Academic journal article Naval War College Review

The Indian End of the Telescope: India and Its Navy

Academic journal article Naval War College Review

The Indian End of the Telescope: India and Its Navy

Article excerpt

For thirty years of the Cold War, 1955 to 1985, the United States viewed India as a strategic protege of the Soviet Union. From the mid-1980s onward, this perception altered. As its economic liberalisation gathered headway, India began to be seen as attractive for U.S. investment. By the 1990s, interaction had increased sufficiently to commence discussions on confidence-building measures. After India's nuclear tests in 1998, both sides engaged in a candid dialogue in an attempt to understand and come to terms with each other's core sensitivities. Since then there has been renewed American interest in India and the Indian Navy.

This article presents an overview of the factors that have driven the Indian Navy's development. It also discusses some of the perceptions that other nations have of the Indian Navy and explains how the Navy's development fits into a wider strategic perspective.1


When India became independent from colonial rule in 1947, after a struggle of nearly a century, it chose not to align with either of the East-West power blocs that were then taking shape. It did decide, however, to become a member of the British Commonwealth. At that time, Britain had a strategic concept for the defence of the Commonwealth against communism. In pursuance of that concept, the navies of India and other Commonwealth countries were offered reconditioned Second World War warships from Britain's reserve fleet, vessels that were surplus to British requirements.

It was dear that the only way to remedy swiftly the after-effects of the division of the prepartition navy between India and Pakistan was to continue the British connection and obtain whatever was offered and affordable. India acquired a cruiser, some destroyers, and several smaller ships. Over the next few years, India placed orders in Britain for eight new frigates and initiated steps for the creation of a naval air arm and a submarine arm. It also decided to resume construction of warships, starting with frigates. Indian warship-building expertise had languished over the century since the transition from wooden to steel hulls.

By 1962, eight new frigates (mostly antisubmarine), a reconditioned aircraft carrier, and a second cruiser had arrived. Evaluations were still in progress regarding the frigate to be built in India (with European collaboration). There had been no progress on the submarine arm; antisubmarine exercises were being seriously constrained by a lack of submarines with which surface ships could exercise.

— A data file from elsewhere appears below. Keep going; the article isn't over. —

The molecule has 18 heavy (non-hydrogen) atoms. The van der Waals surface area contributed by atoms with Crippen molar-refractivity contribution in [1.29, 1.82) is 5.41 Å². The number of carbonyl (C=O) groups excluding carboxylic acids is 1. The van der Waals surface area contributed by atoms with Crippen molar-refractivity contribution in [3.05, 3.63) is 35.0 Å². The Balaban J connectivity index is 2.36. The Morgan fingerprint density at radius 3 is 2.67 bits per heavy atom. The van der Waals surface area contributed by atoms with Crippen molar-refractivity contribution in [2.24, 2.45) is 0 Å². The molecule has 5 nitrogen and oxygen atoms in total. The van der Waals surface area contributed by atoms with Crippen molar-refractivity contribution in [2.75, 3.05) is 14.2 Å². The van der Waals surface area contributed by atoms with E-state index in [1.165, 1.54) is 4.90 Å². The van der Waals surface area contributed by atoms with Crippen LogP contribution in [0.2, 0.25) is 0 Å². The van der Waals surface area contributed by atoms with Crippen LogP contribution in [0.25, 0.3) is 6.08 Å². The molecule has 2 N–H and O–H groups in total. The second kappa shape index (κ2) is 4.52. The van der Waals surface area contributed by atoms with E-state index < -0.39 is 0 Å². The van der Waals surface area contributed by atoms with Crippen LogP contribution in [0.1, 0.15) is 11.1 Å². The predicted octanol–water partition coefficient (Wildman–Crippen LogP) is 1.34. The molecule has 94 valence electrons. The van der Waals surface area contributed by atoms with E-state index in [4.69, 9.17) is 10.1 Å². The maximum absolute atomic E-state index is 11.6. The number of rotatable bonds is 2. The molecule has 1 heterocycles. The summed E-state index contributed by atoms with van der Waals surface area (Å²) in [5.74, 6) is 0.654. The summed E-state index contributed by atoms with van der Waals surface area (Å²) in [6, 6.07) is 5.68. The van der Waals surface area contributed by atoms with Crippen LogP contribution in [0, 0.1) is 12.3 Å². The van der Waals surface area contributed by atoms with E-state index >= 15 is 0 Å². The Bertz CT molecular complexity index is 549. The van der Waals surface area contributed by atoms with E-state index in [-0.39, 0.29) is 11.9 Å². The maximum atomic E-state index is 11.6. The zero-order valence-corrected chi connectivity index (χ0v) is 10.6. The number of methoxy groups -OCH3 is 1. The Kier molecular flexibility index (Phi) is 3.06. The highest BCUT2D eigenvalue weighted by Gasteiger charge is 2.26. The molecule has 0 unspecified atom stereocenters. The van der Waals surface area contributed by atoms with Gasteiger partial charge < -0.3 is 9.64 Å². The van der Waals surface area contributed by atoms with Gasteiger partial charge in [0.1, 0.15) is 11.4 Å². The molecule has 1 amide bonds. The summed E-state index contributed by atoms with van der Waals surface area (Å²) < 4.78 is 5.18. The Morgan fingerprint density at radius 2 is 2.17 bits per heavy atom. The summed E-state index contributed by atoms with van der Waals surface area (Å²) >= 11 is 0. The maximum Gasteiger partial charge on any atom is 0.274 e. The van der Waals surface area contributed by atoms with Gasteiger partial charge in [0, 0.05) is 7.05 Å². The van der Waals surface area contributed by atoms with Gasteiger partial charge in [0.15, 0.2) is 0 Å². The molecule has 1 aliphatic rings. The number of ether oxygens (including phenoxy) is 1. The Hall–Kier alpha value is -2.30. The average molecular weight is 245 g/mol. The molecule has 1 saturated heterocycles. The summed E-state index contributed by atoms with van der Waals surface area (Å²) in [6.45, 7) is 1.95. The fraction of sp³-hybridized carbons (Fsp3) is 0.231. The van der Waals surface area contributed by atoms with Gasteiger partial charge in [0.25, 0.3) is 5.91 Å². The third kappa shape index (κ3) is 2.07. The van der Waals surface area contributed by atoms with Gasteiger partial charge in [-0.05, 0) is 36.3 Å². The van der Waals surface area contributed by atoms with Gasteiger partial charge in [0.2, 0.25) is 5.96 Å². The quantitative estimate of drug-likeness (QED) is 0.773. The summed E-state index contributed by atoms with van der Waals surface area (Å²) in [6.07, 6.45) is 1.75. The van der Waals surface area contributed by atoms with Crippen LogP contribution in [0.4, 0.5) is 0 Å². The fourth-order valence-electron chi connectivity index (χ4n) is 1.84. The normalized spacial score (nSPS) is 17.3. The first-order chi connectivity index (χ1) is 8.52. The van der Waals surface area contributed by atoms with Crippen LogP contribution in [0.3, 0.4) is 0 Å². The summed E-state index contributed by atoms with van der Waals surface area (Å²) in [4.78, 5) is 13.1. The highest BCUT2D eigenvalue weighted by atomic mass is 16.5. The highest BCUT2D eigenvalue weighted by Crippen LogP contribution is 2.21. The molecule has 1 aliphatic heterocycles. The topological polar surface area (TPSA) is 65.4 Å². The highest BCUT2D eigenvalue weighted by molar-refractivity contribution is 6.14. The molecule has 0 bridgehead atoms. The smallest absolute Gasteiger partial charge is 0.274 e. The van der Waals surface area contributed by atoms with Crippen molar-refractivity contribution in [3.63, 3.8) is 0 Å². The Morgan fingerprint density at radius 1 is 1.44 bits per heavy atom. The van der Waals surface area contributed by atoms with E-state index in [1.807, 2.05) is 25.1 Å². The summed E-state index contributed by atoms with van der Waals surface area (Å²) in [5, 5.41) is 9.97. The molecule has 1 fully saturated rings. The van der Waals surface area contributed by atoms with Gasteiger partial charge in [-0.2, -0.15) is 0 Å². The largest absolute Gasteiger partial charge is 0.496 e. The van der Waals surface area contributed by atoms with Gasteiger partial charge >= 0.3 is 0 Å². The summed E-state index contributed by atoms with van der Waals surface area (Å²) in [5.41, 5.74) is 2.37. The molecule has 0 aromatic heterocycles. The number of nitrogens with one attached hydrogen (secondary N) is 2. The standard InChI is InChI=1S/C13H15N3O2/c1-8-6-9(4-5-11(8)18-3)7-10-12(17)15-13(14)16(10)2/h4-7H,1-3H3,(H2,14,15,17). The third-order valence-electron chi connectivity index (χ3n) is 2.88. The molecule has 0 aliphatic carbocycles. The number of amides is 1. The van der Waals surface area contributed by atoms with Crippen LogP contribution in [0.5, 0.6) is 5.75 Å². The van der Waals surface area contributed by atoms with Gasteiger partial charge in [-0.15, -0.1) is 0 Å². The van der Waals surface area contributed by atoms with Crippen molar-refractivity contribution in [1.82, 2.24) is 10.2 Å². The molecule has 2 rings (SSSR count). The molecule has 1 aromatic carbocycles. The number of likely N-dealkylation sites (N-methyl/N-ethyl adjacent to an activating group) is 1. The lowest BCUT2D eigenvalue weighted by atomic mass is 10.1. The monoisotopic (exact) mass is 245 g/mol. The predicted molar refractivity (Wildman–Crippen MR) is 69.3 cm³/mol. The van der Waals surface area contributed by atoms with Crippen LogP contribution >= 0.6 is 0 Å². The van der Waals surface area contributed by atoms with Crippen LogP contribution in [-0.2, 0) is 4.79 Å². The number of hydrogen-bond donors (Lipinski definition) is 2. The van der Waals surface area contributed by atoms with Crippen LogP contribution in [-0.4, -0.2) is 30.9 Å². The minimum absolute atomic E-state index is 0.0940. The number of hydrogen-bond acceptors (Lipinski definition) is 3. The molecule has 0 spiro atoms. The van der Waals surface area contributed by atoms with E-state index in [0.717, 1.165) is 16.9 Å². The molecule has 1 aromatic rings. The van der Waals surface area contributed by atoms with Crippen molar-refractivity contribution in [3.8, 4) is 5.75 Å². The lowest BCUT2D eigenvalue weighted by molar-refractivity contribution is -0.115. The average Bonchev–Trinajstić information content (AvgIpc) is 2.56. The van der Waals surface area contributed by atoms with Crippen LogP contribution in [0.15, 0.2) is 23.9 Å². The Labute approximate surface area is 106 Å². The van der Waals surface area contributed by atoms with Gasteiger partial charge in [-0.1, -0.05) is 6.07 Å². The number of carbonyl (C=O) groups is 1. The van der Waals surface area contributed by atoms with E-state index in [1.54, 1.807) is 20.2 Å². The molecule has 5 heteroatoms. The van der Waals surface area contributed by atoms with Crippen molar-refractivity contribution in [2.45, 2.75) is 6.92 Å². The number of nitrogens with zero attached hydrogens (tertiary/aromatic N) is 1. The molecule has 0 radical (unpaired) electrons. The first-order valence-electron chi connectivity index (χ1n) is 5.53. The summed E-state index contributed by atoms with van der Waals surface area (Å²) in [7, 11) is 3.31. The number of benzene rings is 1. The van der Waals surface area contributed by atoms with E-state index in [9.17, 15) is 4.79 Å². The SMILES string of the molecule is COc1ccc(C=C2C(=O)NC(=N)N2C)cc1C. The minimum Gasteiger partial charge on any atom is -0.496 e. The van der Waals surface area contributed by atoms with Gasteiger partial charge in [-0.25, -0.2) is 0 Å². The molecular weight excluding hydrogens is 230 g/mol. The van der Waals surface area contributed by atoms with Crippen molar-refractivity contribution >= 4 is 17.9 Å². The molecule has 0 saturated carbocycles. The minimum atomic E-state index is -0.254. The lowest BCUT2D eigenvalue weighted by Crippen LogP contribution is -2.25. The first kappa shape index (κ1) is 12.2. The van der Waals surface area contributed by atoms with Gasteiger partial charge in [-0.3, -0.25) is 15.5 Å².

At the same time, a boundary dispute with China erupted into hostilities on the northern mountain borders. Indian ground forces suffered serious reverses. The United States responded positively to India's request for urgent military assistance. Pakistan, being an ally of the United States, felt discomfited and, acting on the dictum that "your enemy's enemy can be your friend," sought closer relations with China and to a lesser extent with the Soviet Union, the two countries that the Central Treaty Organization and Southeast Asia Treaty Organization were meant to contain. China responded positively, initiating thereby the Pakistan-China geostrategic alignment in the Indian subcontinent.

The postmortem on the military reverses of 1962 led to the formulation of India's first five-year defence plan. Its basic features were the immediate augmentation of the Army and the Air Force. The Navy, which had played no significant role in the conflict, was to continue its programme of replacing its old ships with newer ones. The Army, entrusted with the defence of the Andaman and Nicobar Islands since 1945, when Japan evacuated them, was relieved of that duty in 1962 by the Navy, to enable the Army to focus on the borders with China. Britain agreed to train a few crews to man a submarine, so as to provide antisubmarine training.

During 1964 defence delegations visited the United States, the Soviet Union, and Great Britain to explore ways of meeting the immediate requirements of India's defence plan. …

Search by... Author
Show... All Results Primary Sources Peer-reviewed


An unknown error has occurred. Please click the button below to reload the page. If the problem persists, please try again in a little while.